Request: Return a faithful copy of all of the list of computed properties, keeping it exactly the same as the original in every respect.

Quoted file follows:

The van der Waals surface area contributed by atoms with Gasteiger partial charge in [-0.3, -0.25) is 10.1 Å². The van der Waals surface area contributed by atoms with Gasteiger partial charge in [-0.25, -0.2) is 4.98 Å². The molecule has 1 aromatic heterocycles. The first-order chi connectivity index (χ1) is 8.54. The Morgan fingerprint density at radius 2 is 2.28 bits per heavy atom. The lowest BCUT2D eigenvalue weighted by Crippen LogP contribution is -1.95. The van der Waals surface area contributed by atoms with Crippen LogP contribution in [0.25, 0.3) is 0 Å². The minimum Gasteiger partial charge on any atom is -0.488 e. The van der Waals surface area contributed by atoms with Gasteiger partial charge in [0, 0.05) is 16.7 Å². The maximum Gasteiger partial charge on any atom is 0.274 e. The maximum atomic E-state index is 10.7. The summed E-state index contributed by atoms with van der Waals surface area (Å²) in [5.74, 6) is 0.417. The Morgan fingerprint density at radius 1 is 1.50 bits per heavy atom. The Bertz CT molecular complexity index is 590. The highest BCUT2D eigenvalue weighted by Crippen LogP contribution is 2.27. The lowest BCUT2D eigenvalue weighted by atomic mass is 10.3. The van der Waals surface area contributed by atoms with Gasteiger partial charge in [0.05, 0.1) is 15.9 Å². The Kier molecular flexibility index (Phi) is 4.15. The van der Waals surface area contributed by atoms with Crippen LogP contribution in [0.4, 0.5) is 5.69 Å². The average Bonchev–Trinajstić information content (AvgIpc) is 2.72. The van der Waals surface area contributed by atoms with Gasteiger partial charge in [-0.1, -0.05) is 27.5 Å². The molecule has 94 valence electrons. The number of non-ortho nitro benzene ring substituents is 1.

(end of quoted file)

The van der Waals surface area contributed by atoms with Gasteiger partial charge in [-0.3, -0.25) is 10.1 Å². The van der Waals surface area contributed by atoms with Gasteiger partial charge in [-0.25, -0.2) is 4.98 Å². The molecule has 1 aromatic heterocycles. The first-order chi connectivity index (χ1) is 8.54. The Morgan fingerprint density at radius 2 is 2.28 bits per heavy atom. The lowest BCUT2D eigenvalue weighted by Crippen LogP contribution is -1.95. The van der Waals surface area contributed by atoms with Crippen LogP contribution in [0.25, 0.3) is 0 Å². The minimum Gasteiger partial charge on any atom is -0.488 e. The van der Waals surface area contributed by atoms with Gasteiger partial charge in [0, 0.05) is 16.7 Å². The maximum Gasteiger partial charge on any atom is 0.274 e. The maximum atomic E-state index is 10.7. The summed E-state index contributed by atoms with van der Waals surface area (Å²) in [5.74, 6) is 0.417. The Morgan fingerprint density at radius 1 is 1.50 bits per heavy atom. The Bertz CT molecular complexity index is 590. The highest BCUT2D eigenvalue weighted by Crippen LogP contribution is 2.27. The lowest BCUT2D eigenvalue weighted by atomic mass is 10.3. The van der Waals surface area contributed by atoms with Gasteiger partial charge in [0.05, 0.1) is 15.9 Å². The Kier molecular flexibility index (Phi) is 4.15. The van der Waals surface area contributed by atoms with Crippen LogP contribution in [0.4, 0.5) is 5.69 Å². The average Bonchev–Trinajstić information content (AvgIpc) is 2.72. The van der Waals surface area contributed by atoms with Gasteiger partial charge in [-0.1, -0.05) is 27.5 Å². The molecule has 94 valence electrons. The number of non-ortho nitro benzene ring substituents is 1.